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Chrome Google Upgrades

Google Adds Speech To Newly Stable Chrome 11, Pays Big Bounty 88

Posted by timothy
from the tastiest-part-of-the-operating-system dept.
CWmike writes "Google patched 27 vulnerabilities in Chrome on Wednesday as it boosted the stable build of the browser to version 11 on Windows, Mac and Linux. The company paid out a record $16,500 in bounties to researchers who reported a majority of the bugs, beating the previous biggest payday by several hundred dollars. While Google listed more than 3,700 changes in Chrome 11, the only one it highlighted was the speech input feature. The combination of Chrome and Google Translate isn't flawless. In several quick tests by Computerworld, the browser and service transcribed most phrases accurately, but in one instance heard 'Good morning, sister ship' when the line was actually 'Good morning, Mr. Smith.'"
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Google Adds Speech To Newly Stable Chrome 11, Pays Big Bounty

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  • Lisp? (Score:5, Funny)

    by SIR_Taco (467460) on Thursday April 28, 2011 @07:56PM (#35970460) Homepage

    Seems that maybe they should have programmed it in Lisp?

    Thanks, I'm here all week!

    • by syousef (465911)

      Seems that maybe they should have programmed it in Lisp?

      Thanks, I'm here all week!

      Children's version should be in Smalltalk.

      • by Anonymous Coward

        Reptiles' version should be in python.

    • Back when I was at University my supervisor was doing Natural Language research using LISP.

      They would type in short stories then ask the computer questions about the stories

      One story included something about John's driving his car and crashing into Mary
      This uncovered a bug in the code where they were try to access the first element of an empty list

      The LISP engine errored with.... drum roll....

      "Illegal CAR usage"
    • by Seumas (6865)

      Seems like the Leave it to Beaver version should be written in Haskell.

      (Hey, what do you want, all the funny shit was taken.)

  • by Flyerman (1728812) on Thursday April 28, 2011 @07:56PM (#35970462) Journal

    Sister Ship is a much cooler band name than Mr. Smith.

  • Chrome. (Score:4, Funny)

    by demonbug (309515) on Thursday April 28, 2011 @07:59PM (#35970486) Journal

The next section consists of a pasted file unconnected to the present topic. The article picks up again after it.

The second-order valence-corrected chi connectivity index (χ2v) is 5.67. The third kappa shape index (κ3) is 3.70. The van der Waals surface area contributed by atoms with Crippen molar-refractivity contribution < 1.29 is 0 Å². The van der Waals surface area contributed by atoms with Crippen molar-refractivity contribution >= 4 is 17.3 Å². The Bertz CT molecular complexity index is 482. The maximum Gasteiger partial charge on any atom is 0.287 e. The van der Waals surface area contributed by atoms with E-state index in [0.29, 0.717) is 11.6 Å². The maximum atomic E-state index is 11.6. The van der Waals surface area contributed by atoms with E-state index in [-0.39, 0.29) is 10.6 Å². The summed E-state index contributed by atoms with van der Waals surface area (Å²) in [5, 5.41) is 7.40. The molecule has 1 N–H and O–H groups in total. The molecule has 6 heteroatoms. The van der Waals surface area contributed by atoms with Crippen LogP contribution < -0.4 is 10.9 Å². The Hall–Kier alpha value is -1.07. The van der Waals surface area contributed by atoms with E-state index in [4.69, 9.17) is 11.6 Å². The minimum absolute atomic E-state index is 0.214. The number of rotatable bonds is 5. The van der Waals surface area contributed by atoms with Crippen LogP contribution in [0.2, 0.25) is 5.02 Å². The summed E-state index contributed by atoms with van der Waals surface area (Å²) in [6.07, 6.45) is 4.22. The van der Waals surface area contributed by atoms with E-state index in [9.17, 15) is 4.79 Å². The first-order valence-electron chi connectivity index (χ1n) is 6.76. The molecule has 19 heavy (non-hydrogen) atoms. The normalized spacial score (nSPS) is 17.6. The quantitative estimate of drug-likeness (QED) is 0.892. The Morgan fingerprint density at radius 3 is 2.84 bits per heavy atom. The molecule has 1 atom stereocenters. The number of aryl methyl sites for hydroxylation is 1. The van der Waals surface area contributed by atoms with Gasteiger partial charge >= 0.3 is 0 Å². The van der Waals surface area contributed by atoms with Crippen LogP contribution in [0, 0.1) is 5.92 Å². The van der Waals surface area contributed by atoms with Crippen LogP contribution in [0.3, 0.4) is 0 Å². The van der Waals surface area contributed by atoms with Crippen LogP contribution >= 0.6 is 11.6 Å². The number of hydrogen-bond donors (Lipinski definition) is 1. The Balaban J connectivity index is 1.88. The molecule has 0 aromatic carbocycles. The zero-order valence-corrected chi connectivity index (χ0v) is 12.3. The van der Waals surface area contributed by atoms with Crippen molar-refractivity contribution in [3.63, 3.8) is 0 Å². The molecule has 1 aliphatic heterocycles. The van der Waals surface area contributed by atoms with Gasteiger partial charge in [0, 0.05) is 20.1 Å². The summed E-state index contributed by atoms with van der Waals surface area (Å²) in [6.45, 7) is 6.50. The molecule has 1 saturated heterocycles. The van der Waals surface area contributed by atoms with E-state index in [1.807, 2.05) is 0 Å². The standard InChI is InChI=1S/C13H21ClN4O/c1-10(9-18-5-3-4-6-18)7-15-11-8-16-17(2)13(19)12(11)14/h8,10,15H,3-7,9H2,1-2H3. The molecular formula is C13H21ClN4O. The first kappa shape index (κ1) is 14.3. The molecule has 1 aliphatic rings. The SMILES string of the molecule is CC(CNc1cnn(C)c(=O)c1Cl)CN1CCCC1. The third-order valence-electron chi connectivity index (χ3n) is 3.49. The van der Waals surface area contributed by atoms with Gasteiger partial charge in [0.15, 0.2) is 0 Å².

Now it goes to 11.

    I sure hope they don't have armadillos [slashdot.org] in their trousers.

    • by halowolf (692775)
      I liked the old icon better than the new v11 one.
    • by rwa2 (4391) *

      Well, that's just one more, isn't it?

      Why don't they just make 10 a little better?

      I guess they just want to drive home the FACT that it's better than Firefox or IE. And maybe that it's almost as good as Opera, which just hit 11 late last year ;-)

  • by ya really (1257084) on Thursday April 28, 2011 @08:21PM (#35970612)
    Opera has had a similar feature [opera.com] for years now
    • Re: (Score:1, Insightful)

      by Anonymous Coward

      Except no one cares about Opera.

      • by Anonymous Coward

        I and three other people care. You insensitive clod.

    • by SheeEttin (899897)
      You know it's time to go to bed when the comments start to run together and you think that similar feature is "armadillos"...
    • by gl4ss (559668)

      and speech input shouldn't be a part of the browser. I DON'T WANT TO HAVE THE BROWSER KEEP A MIC LINE OPEN.

      anyways, it sucks for using unless you're disabled and if you were then you'd have had this already for years since os/2 warp(and the windows port of the ibm speech stuff, it actually worked pretty well, too bad using voice commands actually sucks big time).

      • and speech input shouldn't be a part of the browser. I DON'T WANT TO HAVE THE BROWSER KEEP A MIC LINE OPEN.

        Google's still living in the late 90's world of "the browser will become the OS." Because you know: if you only have a hammer ...

  • Computer: open slashdot.org Computer: read first article I think we have found a better User Interface replacement for Slashdot 3.0
  • There's absolutely no way no way I tell you to use a hook for a specially delivered payload to turn that ol Microphone on when you didn't know it!

    • by Sinthet (2081954)
      Recording audio at all times during web-browsing is clearly for your own good and required for Google to continue providing the best service possible for its users. I can see it now.
    • by sincewhen (640526)

      Also, even if Google are entirely trustworthy, is there absolutely zero chance that it could be subverted by malware?

  • Does it work like this [google.com] yet?
  • 1) Submit code under a fake identity to an open-source project that pays a bounty on security vulnerabilities. (Are any OSS contributors vetted?)
    2) "Discover" the flaw(s) in your code and report it.
    3) ???
    4) Profit
    • by BZ (40346)

      > Are any OSS contributors vetted?

      Not necessarily, but their code sure is, before it's included in the product!

  • by Posting=!Working (197779) on Thursday April 28, 2011 @09:48PM (#35971042)

    Did they fix the bug that makes the bookmarks suck? You know, the one that makes you choose between the incredibly clunky bookmarks sidebar or the waste of space that is a bookmarks toolbar.

    No?

    I'll wait for Chrome 12 and hope they've fixed it by then.

    Bookmarks are probably the best example of a drop down menu usage - a menu you occasionally want, and once you make a selection, it goes away.

    I've seen so many people try Chrome and delete it because of it's stubborn idiocy in handling one of the most commonly used functions in a web browser.

  • Still a shit browser (Score:5, Informative)

    by Snaller (147050) on Thursday April 28, 2011 @10:33PM (#35971312) Journal